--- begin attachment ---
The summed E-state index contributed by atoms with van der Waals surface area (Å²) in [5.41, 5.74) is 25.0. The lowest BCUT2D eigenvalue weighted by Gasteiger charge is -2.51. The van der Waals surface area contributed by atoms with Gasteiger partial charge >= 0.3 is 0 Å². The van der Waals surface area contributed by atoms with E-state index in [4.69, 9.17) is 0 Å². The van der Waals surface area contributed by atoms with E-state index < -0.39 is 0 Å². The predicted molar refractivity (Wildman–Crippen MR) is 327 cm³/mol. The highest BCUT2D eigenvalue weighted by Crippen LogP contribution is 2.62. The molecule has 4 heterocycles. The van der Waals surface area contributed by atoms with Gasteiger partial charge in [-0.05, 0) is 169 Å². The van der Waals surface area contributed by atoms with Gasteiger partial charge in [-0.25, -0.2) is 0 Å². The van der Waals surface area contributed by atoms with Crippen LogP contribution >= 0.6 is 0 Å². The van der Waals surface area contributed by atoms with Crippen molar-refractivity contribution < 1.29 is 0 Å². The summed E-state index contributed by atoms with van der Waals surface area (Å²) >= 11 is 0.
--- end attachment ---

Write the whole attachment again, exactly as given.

The summed E-state index contributed by atoms with van der Waals surface area (Å²) in [5.41, 5.74) is 25.0. The lowest BCUT2D eigenvalue weighted by Gasteiger charge is -2.51. The van der Waals surface area contributed by atoms with Gasteiger partial charge >= 0.3 is 0 Å². The van der Waals surface area contributed by atoms with E-state index in [4.69, 9.17) is 0 Å². The van der Waals surface area contributed by atoms with E-state index < -0.39 is 0 Å². The predicted molar refractivity (Wildman–Crippen MR) is 327 cm³/mol. The highest BCUT2D eigenvalue weighted by Crippen LogP contribution is 2.62. The molecule has 4 heterocycles. The van der Waals surface area contributed by atoms with Gasteiger partial charge in [-0.05, 0) is 169 Å². The van der Waals surface area contributed by atoms with Gasteiger partial charge in [-0.25, -0.2) is 0 Å². The van der Waals surface area contributed by atoms with Crippen LogP contribution >= 0.6 is 0 Å². The van der Waals surface area contributed by atoms with Crippen molar-refractivity contribution < 1.29 is 0 Å². The summed E-state index contributed by atoms with van der Waals surface area (Å²) >= 11 is 0.